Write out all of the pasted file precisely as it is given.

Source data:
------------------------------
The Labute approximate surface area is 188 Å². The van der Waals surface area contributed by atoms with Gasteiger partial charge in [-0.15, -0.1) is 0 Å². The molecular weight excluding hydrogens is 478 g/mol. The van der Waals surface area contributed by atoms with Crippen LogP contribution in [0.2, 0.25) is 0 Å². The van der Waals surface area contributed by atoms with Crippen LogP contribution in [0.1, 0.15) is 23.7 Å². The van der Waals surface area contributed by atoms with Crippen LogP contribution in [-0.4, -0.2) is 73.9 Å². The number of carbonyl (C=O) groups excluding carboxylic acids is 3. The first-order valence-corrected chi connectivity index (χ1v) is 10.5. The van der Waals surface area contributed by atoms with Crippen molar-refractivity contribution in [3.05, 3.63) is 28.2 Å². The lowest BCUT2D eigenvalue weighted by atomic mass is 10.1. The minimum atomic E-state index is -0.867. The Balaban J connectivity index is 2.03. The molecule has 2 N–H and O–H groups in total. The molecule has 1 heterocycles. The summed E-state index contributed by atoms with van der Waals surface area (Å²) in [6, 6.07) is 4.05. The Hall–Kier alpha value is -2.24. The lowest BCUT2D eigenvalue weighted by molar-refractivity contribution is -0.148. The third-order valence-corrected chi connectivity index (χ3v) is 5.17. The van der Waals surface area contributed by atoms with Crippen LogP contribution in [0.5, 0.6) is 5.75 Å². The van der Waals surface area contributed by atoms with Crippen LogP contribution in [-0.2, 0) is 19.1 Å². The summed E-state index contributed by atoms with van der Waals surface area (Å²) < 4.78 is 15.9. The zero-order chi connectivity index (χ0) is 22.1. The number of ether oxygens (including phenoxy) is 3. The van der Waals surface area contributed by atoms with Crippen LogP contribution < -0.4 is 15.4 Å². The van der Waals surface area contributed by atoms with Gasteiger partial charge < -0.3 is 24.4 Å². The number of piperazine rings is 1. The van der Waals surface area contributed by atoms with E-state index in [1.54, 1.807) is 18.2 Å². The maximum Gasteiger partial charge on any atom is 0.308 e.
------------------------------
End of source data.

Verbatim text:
The Labute approximate surface area is 188 Å². The van der Waals surface area contributed by atoms with Gasteiger partial charge in [-0.15, -0.1) is 0 Å². The molecular weight excluding hydrogens is 478 g/mol. The van der Waals surface area contributed by atoms with Crippen LogP contribution in [0.2, 0.25) is 0 Å². The van der Waals surface area contributed by atoms with Crippen LogP contribution in [0.1, 0.15) is 23.7 Å². The van der Waals surface area contributed by atoms with Crippen LogP contribution in [-0.4, -0.2) is 73.9 Å². The number of carbonyl (C=O) groups excluding carboxylic acids is 3. The first-order valence-corrected chi connectivity index (χ1v) is 10.5. The van der Waals surface area contributed by atoms with Crippen molar-refractivity contribution in [3.05, 3.63) is 28.2 Å². The lowest BCUT2D eigenvalue weighted by atomic mass is 10.1. The minimum atomic E-state index is -0.867. The Balaban J connectivity index is 2.03. The molecule has 2 N–H and O–H groups in total. The molecule has 1 heterocycles. The summed E-state index contributed by atoms with van der Waals surface area (Å²) in [6, 6.07) is 4.05. The Hall–Kier alpha value is -2.24. The lowest BCUT2D eigenvalue weighted by molar-refractivity contribution is -0.148. The third-order valence-corrected chi connectivity index (χ3v) is 5.17. The van der Waals surface area contributed by atoms with Crippen LogP contribution in [0.5, 0.6) is 5.75 Å². The van der Waals surface area contributed by atoms with Crippen LogP contribution in [-0.2, 0) is 19.1 Å². The summed E-state index contributed by atoms with van der Waals surface area (Å²) < 4.78 is 15.9. The zero-order chi connectivity index (χ0) is 22.1. The number of ether oxygens (including phenoxy) is 3. The van der Waals surface area contributed by atoms with Crippen LogP contribution < -0.4 is 15.4 Å². The van der Waals surface area contributed by atoms with Gasteiger partial charge < -0.3 is 24.4 Å². The number of piperazine rings is 1. The van der Waals surface area contributed by atoms with E-state index in [1.54, 1.807) is 18.2 Å². The maximum Gasteiger partial charge on any atom is 0.308 e.